I ran across a headline about how the police had gotten involved when a Council Bluffs man tried to sell a coffin and I thought it was a bit ridiculous. However, that was before I realized that he’d apparently been trying to sell a coffin with human remains inside. Instantly, I took my indignation back. I now have no problem that the police had gotten involved.
Apparently, the coffin had belonged to a now defunct Council Bluffs chapter of the International Order of Odd Fellows. As the article reports, the chapter had used the coffin in ceremonies to represent death and Dave Burgstrum put the coffin on Craig’s List to try to repay property taxes owed on the organization’s hall. However, police got involved when they realized that the coffin had a skeleton inside (though apparently not original to the coffin, instead donated by a doctor who retired in the late 1800s).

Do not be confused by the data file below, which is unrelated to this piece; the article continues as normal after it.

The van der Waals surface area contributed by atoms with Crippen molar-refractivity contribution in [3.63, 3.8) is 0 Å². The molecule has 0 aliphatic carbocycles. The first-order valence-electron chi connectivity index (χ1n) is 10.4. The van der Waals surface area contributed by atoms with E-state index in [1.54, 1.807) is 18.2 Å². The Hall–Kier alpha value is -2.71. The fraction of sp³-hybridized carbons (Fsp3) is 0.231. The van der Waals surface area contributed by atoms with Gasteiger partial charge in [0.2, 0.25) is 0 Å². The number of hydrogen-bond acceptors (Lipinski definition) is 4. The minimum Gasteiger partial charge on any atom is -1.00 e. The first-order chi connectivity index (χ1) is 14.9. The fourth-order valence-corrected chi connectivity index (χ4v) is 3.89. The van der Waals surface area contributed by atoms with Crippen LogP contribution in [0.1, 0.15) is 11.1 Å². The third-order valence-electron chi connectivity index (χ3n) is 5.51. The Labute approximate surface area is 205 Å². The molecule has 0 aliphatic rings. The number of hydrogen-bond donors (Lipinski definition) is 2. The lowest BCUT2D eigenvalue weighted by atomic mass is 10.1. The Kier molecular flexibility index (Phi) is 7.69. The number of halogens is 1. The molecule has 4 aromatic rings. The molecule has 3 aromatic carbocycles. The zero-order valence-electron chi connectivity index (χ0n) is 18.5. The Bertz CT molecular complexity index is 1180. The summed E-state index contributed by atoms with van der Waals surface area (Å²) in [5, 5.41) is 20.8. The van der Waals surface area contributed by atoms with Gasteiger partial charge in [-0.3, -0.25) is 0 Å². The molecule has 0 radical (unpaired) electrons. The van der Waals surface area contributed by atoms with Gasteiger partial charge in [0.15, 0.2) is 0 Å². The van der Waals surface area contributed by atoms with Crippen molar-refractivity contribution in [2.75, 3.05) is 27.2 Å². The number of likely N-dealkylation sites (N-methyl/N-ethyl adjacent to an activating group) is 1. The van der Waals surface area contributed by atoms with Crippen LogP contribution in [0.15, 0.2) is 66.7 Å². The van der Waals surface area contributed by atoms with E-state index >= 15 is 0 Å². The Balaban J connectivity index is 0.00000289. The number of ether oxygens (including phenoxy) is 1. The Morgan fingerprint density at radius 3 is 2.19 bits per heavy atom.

This all seemed a little strange. Why did they use a coffin with a skeleton inside as a symbol of death? That isn’t so much a symbol as actual death. It’s human remains. Couldn’t they have just used the coffin? Were the bones the draw for the sale? I’m assuming so, if Burgstrum was asking $12,000 (though he claims to have only been interested in selling the coffin, something I’d imagine would fetch much less than $12,000), but if not then why not just get rid of the bones and avoid police involvement?
Regardless of whatever is actually going on here, I’m thinking that the “Odd Fellows” name is seeming kind of apt right now.
(Unrelated note: if it isn’t July 2013 yet and you haven’t voted for story of the month over at Bartleby Snopes, consider popping over and voting for my story “The Des Moines Kabuki Dinner Theatre.” You don’t have to sign up for anything, give any personal information, or install any apps to vote. Spread the word.)